Informacion economica sobre Cuba

The Danger of Dependence: Cuba's Foreign Policy After Chavez

By William M. LeoGrande, on 02 Apr 2013, Feature

On March 8 in Caracas, Raúl Castro, looking somber, stood in a place of

honor beside Hugo Chávez's casket during the late Venezuelan president's

state funeral. Castro was no doubt pondering what Chávez's death means

for Cuba's ambitious economic reform program — or "updating" of the

economic model, as Cubans prefer to call it. Not long after Chávez's

first election victory in 1998, he and Fidel Castro signed the first of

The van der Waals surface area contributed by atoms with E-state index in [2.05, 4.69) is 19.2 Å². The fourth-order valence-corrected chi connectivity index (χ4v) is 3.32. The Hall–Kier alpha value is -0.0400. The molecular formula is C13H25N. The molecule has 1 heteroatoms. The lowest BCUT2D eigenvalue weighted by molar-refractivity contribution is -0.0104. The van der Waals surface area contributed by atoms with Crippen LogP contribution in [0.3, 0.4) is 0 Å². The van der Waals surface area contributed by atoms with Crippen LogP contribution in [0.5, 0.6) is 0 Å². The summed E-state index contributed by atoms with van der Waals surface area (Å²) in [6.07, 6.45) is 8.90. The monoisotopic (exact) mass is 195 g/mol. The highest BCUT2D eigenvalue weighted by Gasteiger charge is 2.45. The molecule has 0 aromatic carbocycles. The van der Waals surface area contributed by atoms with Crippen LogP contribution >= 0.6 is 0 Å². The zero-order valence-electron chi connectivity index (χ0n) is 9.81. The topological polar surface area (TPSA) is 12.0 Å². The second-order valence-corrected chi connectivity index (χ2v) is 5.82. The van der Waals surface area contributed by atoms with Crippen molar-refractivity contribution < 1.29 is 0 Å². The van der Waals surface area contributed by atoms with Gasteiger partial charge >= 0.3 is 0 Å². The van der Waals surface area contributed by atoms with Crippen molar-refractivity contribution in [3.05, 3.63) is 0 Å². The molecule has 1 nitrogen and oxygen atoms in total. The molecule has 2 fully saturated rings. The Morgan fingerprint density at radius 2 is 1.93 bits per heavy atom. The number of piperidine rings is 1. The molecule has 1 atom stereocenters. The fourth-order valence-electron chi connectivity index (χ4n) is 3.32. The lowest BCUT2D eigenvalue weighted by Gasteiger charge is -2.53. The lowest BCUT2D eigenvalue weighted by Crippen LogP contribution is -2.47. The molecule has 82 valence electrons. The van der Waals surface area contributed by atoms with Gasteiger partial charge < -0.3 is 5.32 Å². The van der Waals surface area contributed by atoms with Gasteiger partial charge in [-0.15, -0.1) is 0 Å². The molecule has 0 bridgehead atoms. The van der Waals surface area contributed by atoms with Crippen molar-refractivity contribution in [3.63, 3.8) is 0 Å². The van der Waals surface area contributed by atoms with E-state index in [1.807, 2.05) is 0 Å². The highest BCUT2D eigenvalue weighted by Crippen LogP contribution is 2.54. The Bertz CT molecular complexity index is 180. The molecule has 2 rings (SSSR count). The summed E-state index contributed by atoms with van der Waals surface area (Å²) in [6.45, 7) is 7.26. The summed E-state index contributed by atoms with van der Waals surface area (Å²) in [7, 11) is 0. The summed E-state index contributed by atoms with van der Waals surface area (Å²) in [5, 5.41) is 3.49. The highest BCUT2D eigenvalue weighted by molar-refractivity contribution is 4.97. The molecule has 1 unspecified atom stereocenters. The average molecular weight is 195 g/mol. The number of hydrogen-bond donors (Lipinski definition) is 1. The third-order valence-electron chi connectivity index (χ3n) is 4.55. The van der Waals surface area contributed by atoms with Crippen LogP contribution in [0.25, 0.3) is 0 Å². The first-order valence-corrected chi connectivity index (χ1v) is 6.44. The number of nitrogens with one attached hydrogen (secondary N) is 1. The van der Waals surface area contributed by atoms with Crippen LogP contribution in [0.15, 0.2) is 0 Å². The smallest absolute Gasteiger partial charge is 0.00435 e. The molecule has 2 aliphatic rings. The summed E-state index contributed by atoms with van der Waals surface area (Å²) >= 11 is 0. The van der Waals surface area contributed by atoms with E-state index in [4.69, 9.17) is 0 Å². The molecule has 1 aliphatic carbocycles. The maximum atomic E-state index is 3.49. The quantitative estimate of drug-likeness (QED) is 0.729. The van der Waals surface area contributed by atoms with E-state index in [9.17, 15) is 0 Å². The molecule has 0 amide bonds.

what would become more than 100 bilateral cooperation agreements. By the

time Chávez died, Venezuela was providing Cuba with some 110,000 barrels

of oil daily at subsidized prices, worth $4 billion annually and

representing two-thirds of Cuba's domestic oil consumption. In exchange,

Cuba provided some 40,000 skilled professionals, working mostly in

health, enabling Chávez to extend health care into the poor barrios of

Venezuela, thereby solidifying his political base.

With the Venezuelan economy foundering under a huge fiscal deficit, will

Chávez's successor continue this barter arrangement on the same

preferential terms? If not, will the resulting oil shock derail Raúl

Castro's plan to move Cuba from a hyper-centralized planned economy,

which even its architect Fidel Castro admitted no longer works, to a

socialist market economy modeled on Vietnam and China? …"

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